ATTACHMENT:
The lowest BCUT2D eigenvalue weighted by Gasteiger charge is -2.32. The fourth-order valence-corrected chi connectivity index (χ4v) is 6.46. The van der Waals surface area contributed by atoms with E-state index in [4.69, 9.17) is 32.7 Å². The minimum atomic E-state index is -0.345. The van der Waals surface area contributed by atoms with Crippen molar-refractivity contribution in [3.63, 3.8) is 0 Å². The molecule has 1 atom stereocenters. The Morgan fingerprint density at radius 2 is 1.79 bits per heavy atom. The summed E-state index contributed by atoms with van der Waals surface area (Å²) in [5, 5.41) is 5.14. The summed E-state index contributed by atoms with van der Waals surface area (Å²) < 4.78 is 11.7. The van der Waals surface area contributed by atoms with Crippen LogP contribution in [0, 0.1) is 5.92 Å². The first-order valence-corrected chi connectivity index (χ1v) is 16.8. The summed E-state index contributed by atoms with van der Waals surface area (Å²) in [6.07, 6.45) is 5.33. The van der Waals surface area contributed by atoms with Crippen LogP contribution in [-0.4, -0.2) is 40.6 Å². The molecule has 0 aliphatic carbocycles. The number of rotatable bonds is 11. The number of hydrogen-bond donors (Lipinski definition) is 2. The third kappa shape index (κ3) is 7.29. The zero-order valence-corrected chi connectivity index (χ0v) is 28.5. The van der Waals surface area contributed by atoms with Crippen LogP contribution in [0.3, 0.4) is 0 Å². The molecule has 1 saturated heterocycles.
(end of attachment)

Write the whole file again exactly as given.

The lowest BCUT2D eigenvalue weighted by Gasteiger charge is -2.32. The fourth-order valence-corrected chi connectivity index (χ4v) is 6.46. The van der Waals surface area contributed by atoms with E-state index in [4.69, 9.17) is 32.7 Å². The minimum atomic E-state index is -0.345. The van der Waals surface area contributed by atoms with Crippen molar-refractivity contribution in [3.63, 3.8) is 0 Å². The molecule has 1 atom stereocenters. The Morgan fingerprint density at radius 2 is 1.79 bits per heavy atom. The summed E-state index contributed by atoms with van der Waals surface area (Å²) in [5, 5.41) is 5.14. The summed E-state index contributed by atoms with van der Waals surface area (Å²) < 4.78 is 11.7. The van der Waals surface area contributed by atoms with Crippen LogP contribution in [0, 0.1) is 5.92 Å². The first-order valence-corrected chi connectivity index (χ1v) is 16.8. The summed E-state index contributed by atoms with van der Waals surface area (Å²) in [6.07, 6.45) is 5.33. The van der Waals surface area contributed by atoms with Crippen LogP contribution in [-0.4, -0.2) is 40.6 Å². The molecule has 0 aliphatic carbocycles. The number of rotatable bonds is 11. The number of hydrogen-bond donors (Lipinski definition) is 2. The third kappa shape index (κ3) is 7.29. The zero-order valence-corrected chi connectivity index (χ0v) is 28.5. The van der Waals surface area contributed by atoms with Crippen LogP contribution in [0.3, 0.4) is 0 Å². The molecule has 1 saturated heterocycles.